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American Vertigo24:43
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In 1831, a young Frenchman named Alexis de Tocqueville toured the young United States, peered into its boisterous character, and wrote "Democracy in America," the classic early yardstick of the country's self-understanding.

In 2003 — on the far side of Franco-American meltdown and "cheese-eating surrender monkeys" — French intellectual Bernard-Henri Levy was invited to repeat Tocqueville's exercise.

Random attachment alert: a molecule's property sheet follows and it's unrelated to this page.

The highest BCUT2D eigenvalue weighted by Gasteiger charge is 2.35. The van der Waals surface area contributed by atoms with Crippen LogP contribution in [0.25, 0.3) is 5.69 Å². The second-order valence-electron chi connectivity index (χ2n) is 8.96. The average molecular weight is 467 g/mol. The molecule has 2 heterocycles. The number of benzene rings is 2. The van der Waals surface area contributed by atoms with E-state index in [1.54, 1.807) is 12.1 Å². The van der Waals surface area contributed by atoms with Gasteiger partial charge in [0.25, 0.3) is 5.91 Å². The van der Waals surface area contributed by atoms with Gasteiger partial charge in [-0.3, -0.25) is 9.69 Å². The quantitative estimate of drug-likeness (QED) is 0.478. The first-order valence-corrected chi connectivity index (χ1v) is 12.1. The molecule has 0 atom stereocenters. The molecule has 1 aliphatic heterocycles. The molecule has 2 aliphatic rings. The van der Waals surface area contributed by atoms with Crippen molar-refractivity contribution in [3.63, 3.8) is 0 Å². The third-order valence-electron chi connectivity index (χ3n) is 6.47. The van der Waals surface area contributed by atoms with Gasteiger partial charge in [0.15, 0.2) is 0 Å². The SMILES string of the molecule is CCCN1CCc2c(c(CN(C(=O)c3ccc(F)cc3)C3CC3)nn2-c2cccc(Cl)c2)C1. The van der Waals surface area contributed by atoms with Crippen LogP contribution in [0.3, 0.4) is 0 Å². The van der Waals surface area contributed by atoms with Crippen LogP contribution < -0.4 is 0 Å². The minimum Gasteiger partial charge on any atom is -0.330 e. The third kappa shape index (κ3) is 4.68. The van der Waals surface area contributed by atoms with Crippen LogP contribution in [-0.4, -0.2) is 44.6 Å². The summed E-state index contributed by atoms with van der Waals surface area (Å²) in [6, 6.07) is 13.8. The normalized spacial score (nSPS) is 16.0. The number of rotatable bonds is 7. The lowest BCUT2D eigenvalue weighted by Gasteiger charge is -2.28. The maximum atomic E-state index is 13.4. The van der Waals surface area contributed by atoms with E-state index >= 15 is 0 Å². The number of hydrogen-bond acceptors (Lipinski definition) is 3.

Levy went to prisons and churches, Guantanamo and Las Vegas, a swingers club and the Iowa State Fair — and wrote "American Vertigo." He calls it an honest song of praise but prairie home pundit Garrison Keillor hates it.

In the footsteps of Toqueville, Bernard-Henri Levy talks about "American Vertigo."

Guests:

Bernard-Henri Levy, philosopher, journalist and author of "American Vertigo"

This program aired on February 2, 2006.

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